When it comes to death and dying, you already have choices!
Under laws currently in force in Western Australia:
- Everyone has the right to decide which medical treatments they will and will not receive. If a person believes that a medical treatment will not give them reasonable benefits or imposes unreasonable burdens, then they can legally refuse that treatment or ask for it to stop. Even if this means certain death. This is not euthanasia.
- You can exercise this right even if you become unconscious or non-competent. In WA, you can make your wishes known in an Advance Health Directive or by appointing someone to hold your Enduring Power of Guardianship. (For further information, please click here.)
- If a terminally ill person is in pain, a doctor can legally administer medically-indicated pain relief or sedation even if this has a secondary effect of shortening their life. This is not euthanasia.
- At any time, even if you are not terminally ill, you can access palliative care.
Palliative care neither hastens nor delays death. Rather it helps terminally ill people live as well as they can through their final months, weeks or days.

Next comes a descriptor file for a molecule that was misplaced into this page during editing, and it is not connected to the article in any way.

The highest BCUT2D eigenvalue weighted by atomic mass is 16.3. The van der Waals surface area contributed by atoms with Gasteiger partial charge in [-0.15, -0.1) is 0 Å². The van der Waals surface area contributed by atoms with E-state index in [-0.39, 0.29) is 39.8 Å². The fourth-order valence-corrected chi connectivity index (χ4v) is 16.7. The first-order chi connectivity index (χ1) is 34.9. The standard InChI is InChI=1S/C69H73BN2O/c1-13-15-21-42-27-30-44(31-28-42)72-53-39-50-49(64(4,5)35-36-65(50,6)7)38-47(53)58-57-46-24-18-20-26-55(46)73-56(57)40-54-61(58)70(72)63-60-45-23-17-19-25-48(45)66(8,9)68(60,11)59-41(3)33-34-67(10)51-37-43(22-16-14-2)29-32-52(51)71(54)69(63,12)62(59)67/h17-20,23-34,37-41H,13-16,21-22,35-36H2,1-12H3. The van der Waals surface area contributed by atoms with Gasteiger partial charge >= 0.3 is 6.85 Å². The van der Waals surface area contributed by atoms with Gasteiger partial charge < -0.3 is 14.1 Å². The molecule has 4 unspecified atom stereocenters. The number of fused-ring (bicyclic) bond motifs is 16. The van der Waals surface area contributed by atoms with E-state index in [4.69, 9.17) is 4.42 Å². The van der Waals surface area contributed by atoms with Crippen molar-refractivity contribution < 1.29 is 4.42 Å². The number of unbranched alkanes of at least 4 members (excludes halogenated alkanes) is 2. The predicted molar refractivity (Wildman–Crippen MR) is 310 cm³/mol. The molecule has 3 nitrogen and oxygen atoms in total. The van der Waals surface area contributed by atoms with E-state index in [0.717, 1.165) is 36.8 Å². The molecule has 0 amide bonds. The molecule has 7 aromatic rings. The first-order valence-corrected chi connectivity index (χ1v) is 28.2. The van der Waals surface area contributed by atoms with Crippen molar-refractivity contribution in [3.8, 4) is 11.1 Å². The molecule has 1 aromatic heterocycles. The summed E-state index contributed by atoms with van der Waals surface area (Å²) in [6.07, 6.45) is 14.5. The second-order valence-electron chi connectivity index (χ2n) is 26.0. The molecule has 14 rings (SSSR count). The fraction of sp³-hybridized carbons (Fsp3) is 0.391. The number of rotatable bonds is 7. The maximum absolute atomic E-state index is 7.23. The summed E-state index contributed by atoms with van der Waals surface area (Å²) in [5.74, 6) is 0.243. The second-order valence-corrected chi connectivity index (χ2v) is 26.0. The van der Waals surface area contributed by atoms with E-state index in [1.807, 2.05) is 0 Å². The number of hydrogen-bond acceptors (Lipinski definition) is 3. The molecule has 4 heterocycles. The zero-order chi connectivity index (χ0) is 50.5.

Palliative care addresses each person’s unique physical, emotional, spiritual or social needs. The best palliative care surrounds each patient with a multidisciplinary team trained and experienced in the latest palliative techniques. Individual GPs may be part of the team, but generally they are not trained in specialised palliative practices.
The latest palliative techniques, delivered at the right time by the right team, mean that no-one today needs to die in pain. As one commentator says, “if my pain makes me want to die, then my pain is not being managed effectively.”
Best palliative care does not offer euthanasia as an option. It aims only to care, never to kill.